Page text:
One thing that has not been discussed that much yet, though, is the mechanical aspect of Alex Reyes’s game. I know I’ve mentioned here and there that I’m not a fan of Reyes’s delivery, but haven’t gotten around to really breaking it down. Ben Humphrey and I actually discussed Reyes’s delivery — specifically, the changes to it I’m going to talk about here today — off-air back when we were recording podcasts pretty regularly, and Reyes was just emerging as the monster pitching prospect he’s become over the last two years. I meant to write about it then, and just didn’t get around to it. Partially because, as I said, mechanical breakdowns are time-consuming, and partially because thanks to a former poster here all mechanical discussions come with a lot of unnecessary baggage, hostility, and dismissal of the points made based on the fact the info at the time was being delivered via personality disorder pretty much exclusively.
But anyhow, considering how important Reyes is going to be to the Cardinals in 2017, and how much hype there is around watching him pitch every fifth day, I wanted to actually sit down and get this written as soon as possible. Wanted to do it Sunday, but didn’t have time. So, you get a minor league-focused post on a Wednesday instead. I hope you don’t mind.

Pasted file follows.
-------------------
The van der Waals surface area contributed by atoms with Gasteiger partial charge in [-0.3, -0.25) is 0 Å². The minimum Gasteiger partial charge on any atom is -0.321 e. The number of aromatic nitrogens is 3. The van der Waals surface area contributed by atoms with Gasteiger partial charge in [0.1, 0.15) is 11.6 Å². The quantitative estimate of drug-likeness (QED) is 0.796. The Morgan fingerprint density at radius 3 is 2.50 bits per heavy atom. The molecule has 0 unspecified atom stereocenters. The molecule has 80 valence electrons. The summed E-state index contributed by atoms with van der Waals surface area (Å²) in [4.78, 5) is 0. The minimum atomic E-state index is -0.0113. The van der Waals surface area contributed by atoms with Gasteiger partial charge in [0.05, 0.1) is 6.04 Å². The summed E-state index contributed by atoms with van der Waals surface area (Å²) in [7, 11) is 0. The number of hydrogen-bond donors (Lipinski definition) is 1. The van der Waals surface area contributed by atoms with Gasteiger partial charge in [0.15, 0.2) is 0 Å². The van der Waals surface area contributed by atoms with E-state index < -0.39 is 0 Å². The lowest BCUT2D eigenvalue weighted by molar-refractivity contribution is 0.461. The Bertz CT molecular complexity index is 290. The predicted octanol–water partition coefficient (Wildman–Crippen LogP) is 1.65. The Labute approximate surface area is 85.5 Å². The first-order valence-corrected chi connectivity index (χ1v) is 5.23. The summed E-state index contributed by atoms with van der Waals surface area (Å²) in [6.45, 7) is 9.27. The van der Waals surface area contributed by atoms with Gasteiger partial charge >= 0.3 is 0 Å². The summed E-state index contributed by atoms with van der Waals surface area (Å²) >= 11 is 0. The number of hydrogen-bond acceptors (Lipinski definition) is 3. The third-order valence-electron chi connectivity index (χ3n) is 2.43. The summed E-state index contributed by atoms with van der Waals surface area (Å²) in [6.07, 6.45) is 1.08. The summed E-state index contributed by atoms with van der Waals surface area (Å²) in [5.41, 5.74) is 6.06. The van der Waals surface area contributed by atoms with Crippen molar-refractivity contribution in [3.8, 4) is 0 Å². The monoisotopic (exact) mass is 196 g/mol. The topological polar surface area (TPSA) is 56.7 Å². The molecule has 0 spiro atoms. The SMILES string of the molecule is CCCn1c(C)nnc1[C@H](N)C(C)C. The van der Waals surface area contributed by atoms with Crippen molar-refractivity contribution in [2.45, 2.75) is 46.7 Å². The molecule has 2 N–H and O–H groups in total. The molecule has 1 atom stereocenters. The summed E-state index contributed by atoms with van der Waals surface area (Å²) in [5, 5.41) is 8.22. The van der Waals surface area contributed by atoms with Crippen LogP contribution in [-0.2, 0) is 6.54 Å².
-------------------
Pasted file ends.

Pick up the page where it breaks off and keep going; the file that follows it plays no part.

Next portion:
So how we’re going to start this off is with me saying that, in my opinion, Alex Reyes has very risky mechanics. I won’t say they’re ‘better’ or ‘worse’, because that’s somewhat subjective. If a pitcher changes his delivery to something that pushes him toward a higher risk of injury and surgery, you could say that’s worse from a health standpoint. However, if said pitcher was a marginal talent who was only going to kick around the fringes of the big leagues for a couple years, but those risky mechanics add some velocity and suddenly he’s locking down the eighth inning for a team and getting a Brett Cecil sort of deal, then that would suggest the mechanics were better from a performance standpoint. Personally, I err toward the side of guys staying healthy, doing what they do in less risky ways, because I believe there are way to be successful as a pitcher without relying entirely on power and velocity, but I also admit there is a barrier for entry, and for some guys the tradeoff may be entirely worth it.